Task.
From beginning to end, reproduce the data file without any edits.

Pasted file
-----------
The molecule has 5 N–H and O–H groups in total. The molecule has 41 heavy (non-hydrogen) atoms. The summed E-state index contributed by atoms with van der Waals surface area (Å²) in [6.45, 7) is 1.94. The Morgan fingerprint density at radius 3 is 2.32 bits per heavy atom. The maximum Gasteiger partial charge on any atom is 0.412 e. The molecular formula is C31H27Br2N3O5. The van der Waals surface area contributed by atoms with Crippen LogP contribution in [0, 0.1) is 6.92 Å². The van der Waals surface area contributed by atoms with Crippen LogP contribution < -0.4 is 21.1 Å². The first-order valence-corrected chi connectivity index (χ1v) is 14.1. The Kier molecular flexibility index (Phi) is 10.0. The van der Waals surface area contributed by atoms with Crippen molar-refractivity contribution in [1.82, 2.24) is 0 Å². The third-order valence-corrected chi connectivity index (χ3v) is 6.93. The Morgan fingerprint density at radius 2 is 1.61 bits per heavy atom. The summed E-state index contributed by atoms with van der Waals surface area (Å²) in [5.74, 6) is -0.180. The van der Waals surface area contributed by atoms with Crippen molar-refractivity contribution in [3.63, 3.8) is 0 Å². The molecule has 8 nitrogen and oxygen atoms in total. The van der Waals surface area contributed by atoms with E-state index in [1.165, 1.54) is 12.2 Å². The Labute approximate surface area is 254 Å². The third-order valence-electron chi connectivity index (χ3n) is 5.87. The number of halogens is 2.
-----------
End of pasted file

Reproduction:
The molecule has 5 N–H and O–H groups in total. The molecule has 41 heavy (non-hydrogen) atoms. The summed E-state index contributed by atoms with van der Waals surface area (Å²) in [6.45, 7) is 1.94. The Morgan fingerprint density at radius 3 is 2.32 bits per heavy atom. The maximum Gasteiger partial charge on any atom is 0.412 e. The molecular formula is C31H27Br2N3O5. The van der Waals surface area contributed by atoms with Crippen LogP contribution in [0, 0.1) is 6.92 Å². The van der Waals surface area contributed by atoms with Crippen LogP contribution < -0.4 is 21.1 Å². The first-order valence-corrected chi connectivity index (χ1v) is 14.1. The Kier molecular flexibility index (Phi) is 10.0. The van der Waals surface area contributed by atoms with Crippen molar-refractivity contribution in [1.82, 2.24) is 0 Å². The third-order valence-corrected chi connectivity index (χ3v) is 6.93. The Morgan fingerprint density at radius 2 is 1.61 bits per heavy atom. The summed E-state index contributed by atoms with van der Waals surface area (Å²) in [5.74, 6) is -0.180. The van der Waals surface area contributed by atoms with Crippen molar-refractivity contribution in [3.63, 3.8) is 0 Å². The molecule has 8 nitrogen and oxygen atoms in total. The van der Waals surface area contributed by atoms with E-state index in [1.165, 1.54) is 12.2 Å². The Labute approximate surface area is 254 Å². The third-order valence-electron chi connectivity index (χ3n) is 5.87. The number of halogens is 2.